Protest Set for Saturday in Managua Despite Police State

A year after the establishment of the de facto police state where all opposition protests are prohibited

Riot Police on the streets of Managua.

Eleven student movements join the call for the citizen demonstration against the Ortega Murillo regime

By Confidencial

HAVANA TIMES – The Blue and White National Unity movement and the Civic Alliance for Justice and Democracy maintain their call for a citizen protest on Saturday, September 21. The demonstrators will demand the restoration of constitutional rights in Nicaragua, despite the stepped-up police siege and a counter march announced from the government ranks.

In addition, eleven organized student movements joined the call on the eve of the protest, announcing their support for the national demonstration called “Nothing is normal.”

The protest is scheduled to begin at 11 a.m., at the Central America Roundabout sector, on Carretera a Masaya. The youth added four concentration points: the Movistar building; the Pellas building, Vistana building and in front of the National Lottery, all located in the immediate surroundings of the roundabout.

“We call on the Nicaraguan population to exercise our constitutional rights of mobilization and peaceful assembly,” the organizations said in a statement read by Max Jerez, a member of the Civic Alliance, at a press conference on Wednesday.

The purpose of the demonstration is to demand “the cessation of repression and the murder of peasants, the release of more than 120 political prisoners, and the return of exiles with guarantees”. The protest is also a commemoration of Matt Romero, a “teenager killed by the dictatorship on September 23, 2018”.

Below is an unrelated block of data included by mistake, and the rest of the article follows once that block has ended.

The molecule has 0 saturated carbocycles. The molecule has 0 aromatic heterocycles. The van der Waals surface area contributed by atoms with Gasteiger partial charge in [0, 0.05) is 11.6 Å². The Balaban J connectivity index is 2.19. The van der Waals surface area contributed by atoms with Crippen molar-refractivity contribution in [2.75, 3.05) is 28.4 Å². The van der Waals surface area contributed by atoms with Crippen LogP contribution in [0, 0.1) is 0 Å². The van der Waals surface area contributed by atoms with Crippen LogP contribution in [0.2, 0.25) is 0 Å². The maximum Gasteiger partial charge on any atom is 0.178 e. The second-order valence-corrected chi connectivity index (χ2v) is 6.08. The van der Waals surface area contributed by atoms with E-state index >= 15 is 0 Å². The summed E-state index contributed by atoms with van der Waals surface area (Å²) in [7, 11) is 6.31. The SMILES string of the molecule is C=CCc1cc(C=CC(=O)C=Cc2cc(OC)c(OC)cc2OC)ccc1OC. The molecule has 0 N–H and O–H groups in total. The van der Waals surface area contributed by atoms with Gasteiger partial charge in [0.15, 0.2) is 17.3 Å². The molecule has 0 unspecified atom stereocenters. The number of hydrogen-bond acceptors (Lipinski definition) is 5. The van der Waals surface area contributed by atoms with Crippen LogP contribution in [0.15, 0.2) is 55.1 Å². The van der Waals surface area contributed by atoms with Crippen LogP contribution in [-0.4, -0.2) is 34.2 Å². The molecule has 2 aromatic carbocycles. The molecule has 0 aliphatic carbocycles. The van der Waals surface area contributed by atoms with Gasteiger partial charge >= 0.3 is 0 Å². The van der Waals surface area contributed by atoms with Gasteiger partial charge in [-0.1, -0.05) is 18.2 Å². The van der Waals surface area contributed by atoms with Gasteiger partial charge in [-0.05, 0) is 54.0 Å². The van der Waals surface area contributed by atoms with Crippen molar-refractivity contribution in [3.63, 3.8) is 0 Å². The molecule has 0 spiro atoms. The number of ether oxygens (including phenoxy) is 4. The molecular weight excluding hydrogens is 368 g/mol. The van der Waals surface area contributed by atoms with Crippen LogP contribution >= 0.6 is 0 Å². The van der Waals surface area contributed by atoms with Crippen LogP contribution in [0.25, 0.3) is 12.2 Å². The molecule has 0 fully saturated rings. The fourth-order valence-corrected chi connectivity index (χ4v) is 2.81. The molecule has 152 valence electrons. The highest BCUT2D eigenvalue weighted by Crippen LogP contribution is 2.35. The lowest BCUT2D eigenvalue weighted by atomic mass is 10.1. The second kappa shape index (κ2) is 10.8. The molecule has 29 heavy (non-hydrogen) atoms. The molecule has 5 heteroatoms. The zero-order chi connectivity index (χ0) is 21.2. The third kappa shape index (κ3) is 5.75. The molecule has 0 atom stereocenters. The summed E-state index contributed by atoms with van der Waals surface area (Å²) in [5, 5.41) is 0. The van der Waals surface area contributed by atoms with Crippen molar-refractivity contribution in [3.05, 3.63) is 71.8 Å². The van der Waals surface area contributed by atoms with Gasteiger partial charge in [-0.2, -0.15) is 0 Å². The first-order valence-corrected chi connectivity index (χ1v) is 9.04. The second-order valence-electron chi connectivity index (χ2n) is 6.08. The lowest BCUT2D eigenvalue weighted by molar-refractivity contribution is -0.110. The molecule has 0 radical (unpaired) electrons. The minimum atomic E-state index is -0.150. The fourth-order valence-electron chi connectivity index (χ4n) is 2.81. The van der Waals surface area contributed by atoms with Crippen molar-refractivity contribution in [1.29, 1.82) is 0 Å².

The march, under the slogan “Nothing is normal”, was called despite the National Police maintaining a strict prohibition of any sign of rejection towards Ortega, a measure criticized by jurists, since it contradicts the Constitution.

Ivania Alvarez, of the Blue and White Unity movement, said the march is to demand the cessation of the orders that undermine the rights of Nicaraguans.

“The march is going, we are not asking for permission, but notifying what the law protects us,” Alvarez said.

Representatives of the opposition organizations said they were not afraid that the Police would once again deploy troops in Managua with weapons of war and Police dogs, to prevent the demonstration.

“We will continue to insist on the freedom of political prisoners, for true justice, for democracy, we won’t let the regime take us over,” said the former political prisoner and student leader, Edwin Carcache.

Since April 2018, Nicaragua has been experiencing a socio-political crisis that has left several hundred dead, prisoners and disappeared, thousands injured and tens of thousands in exile.

According to the Inter-American Commission on Human Rights (IACHR), at least 328 people have died in the context of the crisis. The Government recognizes 200.

The IACHR holds the Government of Ortega responsible for crimes “against humanity”, while Ortega and his wife Rosario Murillo claim to be the victim of a “failed coup d’etat”.

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